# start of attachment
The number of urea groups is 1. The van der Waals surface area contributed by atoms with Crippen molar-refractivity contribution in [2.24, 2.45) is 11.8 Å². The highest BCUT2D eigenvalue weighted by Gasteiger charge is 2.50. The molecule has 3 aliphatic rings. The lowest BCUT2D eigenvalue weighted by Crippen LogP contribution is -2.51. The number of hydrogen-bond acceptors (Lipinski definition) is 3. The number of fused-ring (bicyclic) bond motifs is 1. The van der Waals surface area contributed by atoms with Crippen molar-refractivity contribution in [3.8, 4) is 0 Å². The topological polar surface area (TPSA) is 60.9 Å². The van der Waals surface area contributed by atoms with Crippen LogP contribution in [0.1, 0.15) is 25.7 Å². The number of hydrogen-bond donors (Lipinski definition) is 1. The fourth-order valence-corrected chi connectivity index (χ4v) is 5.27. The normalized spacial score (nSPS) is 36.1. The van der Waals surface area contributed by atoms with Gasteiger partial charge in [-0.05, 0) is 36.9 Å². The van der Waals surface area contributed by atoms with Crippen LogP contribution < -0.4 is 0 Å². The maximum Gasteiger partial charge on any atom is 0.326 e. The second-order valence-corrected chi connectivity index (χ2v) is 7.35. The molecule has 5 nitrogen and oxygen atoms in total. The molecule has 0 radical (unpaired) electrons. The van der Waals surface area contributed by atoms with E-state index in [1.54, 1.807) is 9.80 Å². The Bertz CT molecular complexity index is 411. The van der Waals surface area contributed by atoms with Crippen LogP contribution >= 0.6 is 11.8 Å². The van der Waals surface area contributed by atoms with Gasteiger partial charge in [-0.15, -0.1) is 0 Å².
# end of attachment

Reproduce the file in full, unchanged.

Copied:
The number of urea groups is 1. The van der Waals surface area contributed by atoms with Crippen molar-refractivity contribution in [2.24, 2.45) is 11.8 Å². The highest BCUT2D eigenvalue weighted by Gasteiger charge is 2.50. The molecule has 3 aliphatic rings. The lowest BCUT2D eigenvalue weighted by Crippen LogP contribution is -2.51. The number of hydrogen-bond acceptors (Lipinski definition) is 3. The number of fused-ring (bicyclic) bond motifs is 1. The van der Waals surface area contributed by atoms with Crippen molar-refractivity contribution in [3.8, 4) is 0 Å². The topological polar surface area (TPSA) is 60.9 Å². The van der Waals surface area contributed by atoms with Crippen LogP contribution in [0.1, 0.15) is 25.7 Å². The number of hydrogen-bond donors (Lipinski definition) is 1. The fourth-order valence-corrected chi connectivity index (χ4v) is 5.27. The normalized spacial score (nSPS) is 36.1. The van der Waals surface area contributed by atoms with Gasteiger partial charge in [-0.05, 0) is 36.9 Å². The van der Waals surface area contributed by atoms with Crippen LogP contribution < -0.4 is 0 Å². The maximum Gasteiger partial charge on any atom is 0.326 e. The second-order valence-corrected chi connectivity index (χ2v) is 7.35. The molecule has 5 nitrogen and oxygen atoms in total. The molecule has 0 radical (unpaired) electrons. The van der Waals surface area contributed by atoms with E-state index in [1.54, 1.807) is 9.80 Å². The Bertz CT molecular complexity index is 411. The van der Waals surface area contributed by atoms with Crippen LogP contribution >= 0.6 is 11.8 Å². The van der Waals surface area contributed by atoms with Gasteiger partial charge in [-0.15, -0.1) is 0 Å².